own...then why VoIP to end users? the handsets are more costly...and a lot

    of the features can be done with classic kit. the MAIN benefit I can see is if

    you call site to site with voip to cut out the charges from the carrier. in this case

    you simply VoIP up your exchange - add in the required 128 channels or so of voip and package it all in nicely - using your IP infrastructure to deliver it

    to the other site. end users? upgrading switches to PoE etc and installing UPS

    kit to keep the phones alive etc. costly. soft-phones? well, its an option ...

  15. Dave

    Press Releases

    They probably got a mention because someone stuck out a press release.

    I recently swapped out my old analogue home PBX for state-of-the-art Asterisk VoIP system based on Cisco kit (OK, Linksys/Sipura) with a whole two extensions but provision to add several more. Do I get a mention?

    (no I don't need it, it's just fun to play with)

  16. Peter Jones

    VoIP at Cambridge

    I hope it works better than my VoIP here at Oxford. Poor call quality is the norm.

  17. Andrew Torrance
    Thumb Up

    @Senor Beavis

    It can't be much worse than the old (NTL) system from a student point of view. From my experience there a few years ago, NTL routinely forgot to connect/bill/disconnect, and their customer service was as one would expect. In 2005 (just after I left) the DDIs in students' rooms were replaced with a single incoming 0845 number and (I believe) calling cards. This meant NTL didn't have to remember to bill, and trousered extra money every time someone called in!

    Agree with the comments re: skype, although such P2P services are technically banned by the university, or rather JANET, on the grounds that they only get cheap bandwidth because they're benefitting educational users, and the P2P packets contain everyone else's data too. Computers with direct 100MBit connections have a tendency to become supernodes :-)

  18. Anonymous Coward
    Coat

    @Peter Jones

    "Poor call quality is the norm."

    Ah, so it's in keeping with the rest of the university then?

  19. Dave

    RE: Halls of residence phone systems

    At the university of Salford, we still have a 'keycom' phone system, which is a pre pay system by which you dial a 5 digit number, dial your id, dial your pin (so far about 30 digits, then if you're lucky you can dial the number of the person you want to talk to.

    Apart from being *really* expensive - more than pre-pay mobile phones, the incoming number was at national rate - so it was expensive for anyone to call you back!

    The ONLY use they have is that internal calls are free - although it is a different network to the campus academic one so you cant call the office/tutor/etc.

    Our internet connection is limited to 1meg each - piss poor really, i am moving off campus next year and for LESS money i will have a rather nice house, decent mates, and 20meg cable or 24 meg Be* - all in it does actually cost less, even after bills.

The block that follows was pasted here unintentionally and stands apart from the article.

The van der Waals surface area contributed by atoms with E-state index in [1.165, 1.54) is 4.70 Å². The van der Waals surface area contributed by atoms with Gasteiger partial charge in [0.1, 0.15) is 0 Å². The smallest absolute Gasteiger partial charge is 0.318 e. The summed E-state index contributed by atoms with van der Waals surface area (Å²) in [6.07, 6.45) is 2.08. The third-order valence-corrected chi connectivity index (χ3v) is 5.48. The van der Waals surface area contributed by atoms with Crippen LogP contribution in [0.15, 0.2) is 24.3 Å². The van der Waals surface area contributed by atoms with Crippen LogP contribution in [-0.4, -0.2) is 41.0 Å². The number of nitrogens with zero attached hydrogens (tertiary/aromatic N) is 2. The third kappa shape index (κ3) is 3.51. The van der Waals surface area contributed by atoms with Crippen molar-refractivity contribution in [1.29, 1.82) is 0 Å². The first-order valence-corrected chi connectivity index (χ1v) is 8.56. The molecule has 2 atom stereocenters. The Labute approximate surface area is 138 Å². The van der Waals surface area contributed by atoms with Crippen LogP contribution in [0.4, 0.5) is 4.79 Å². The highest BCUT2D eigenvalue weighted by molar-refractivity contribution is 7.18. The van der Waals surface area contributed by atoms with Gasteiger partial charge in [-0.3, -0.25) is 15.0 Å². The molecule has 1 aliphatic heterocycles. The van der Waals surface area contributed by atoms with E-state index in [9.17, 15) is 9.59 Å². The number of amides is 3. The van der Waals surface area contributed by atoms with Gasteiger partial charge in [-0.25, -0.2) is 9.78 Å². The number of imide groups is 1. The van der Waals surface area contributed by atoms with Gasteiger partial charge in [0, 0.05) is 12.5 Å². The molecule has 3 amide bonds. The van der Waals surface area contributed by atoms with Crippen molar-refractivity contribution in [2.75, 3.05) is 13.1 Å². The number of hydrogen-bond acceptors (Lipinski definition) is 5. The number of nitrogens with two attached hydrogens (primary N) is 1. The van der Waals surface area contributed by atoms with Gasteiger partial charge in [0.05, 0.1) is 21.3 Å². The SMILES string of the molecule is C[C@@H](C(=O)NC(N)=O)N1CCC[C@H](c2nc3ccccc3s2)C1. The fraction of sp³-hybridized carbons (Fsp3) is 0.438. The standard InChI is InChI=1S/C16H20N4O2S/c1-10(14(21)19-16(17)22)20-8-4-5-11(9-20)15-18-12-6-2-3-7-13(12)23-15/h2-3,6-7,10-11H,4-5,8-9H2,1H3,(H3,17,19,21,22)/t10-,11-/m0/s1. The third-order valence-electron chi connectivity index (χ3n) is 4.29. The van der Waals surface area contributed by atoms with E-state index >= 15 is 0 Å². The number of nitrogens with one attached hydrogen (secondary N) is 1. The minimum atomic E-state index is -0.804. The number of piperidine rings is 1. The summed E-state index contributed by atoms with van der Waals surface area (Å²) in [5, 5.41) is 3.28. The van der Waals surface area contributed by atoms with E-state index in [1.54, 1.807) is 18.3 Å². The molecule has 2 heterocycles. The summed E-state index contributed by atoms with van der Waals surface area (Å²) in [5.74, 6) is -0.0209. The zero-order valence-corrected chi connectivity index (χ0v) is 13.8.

*i have Be* now and service has been rock solid at 18meg for the last 6 months at £22 for the pro version with free static IP and properly unlimited data (i have shifted over 200gig of ISOs and so on in one week before now) this is nothing short of a bargain.

  20. Anonymous Coward
    Stop

    Cisco not as expensive as the reseller mark up

    I have read through these comments and while I agree with some of this, most of the problems implementing Cisco or any IPT is with other vendors network hardware. Either that or i would suggest that the companies installing the products are the problem. IPT always gets bad press but this is normally a lack of understanding amongst already over worked IT managers considering a greater burden of workload and a bad choice of partner to implement. As to the costs, this is nonsense too. This is more likely down to a bad choice of partner to deploy. Yes I do sell Cisco and other vendors kit too and I see very little cost difference and certainly i can not say any one vendor has the solution working perfectly.

    However, Cisco make good products as a rule of thumb and we are always going to have this success bashing. We hate anyone too successful.

    I do feel sorry for the little chaps that lost the mantle to BT but maybe they never had the skills to pay the bills.

  21. Anonymous Coward
    Stop

    Another University

    We're currently researching VOIP at our University. I'm looking at it from a networking point of view whilist Telecoms are, not surprisingly, looking at it from theirs. They are keen because VOIP is the future, or present, depending on how you look at it. Exchanges of this sort of size, 20,000 users, don't get changed very often. About every 10 ten years. If, when our current system starts looking old (in about 5 years) we go with another standard exchange then we'll be stuck with it until about 2025. By then we'll be a long way behind in terms of technology. I expect that that is a factor in Cambridge's decision too.

    Cisco VOIP on Cisco switches does make sense - there are useful, proprietory, hooks which make life easier for the administrator.

    From experience, sometimes the extra outlay initially for homologous networks pays off in the long run. Universities don't have large teams of people so administration has to be easy, which really translates to 'consistent'.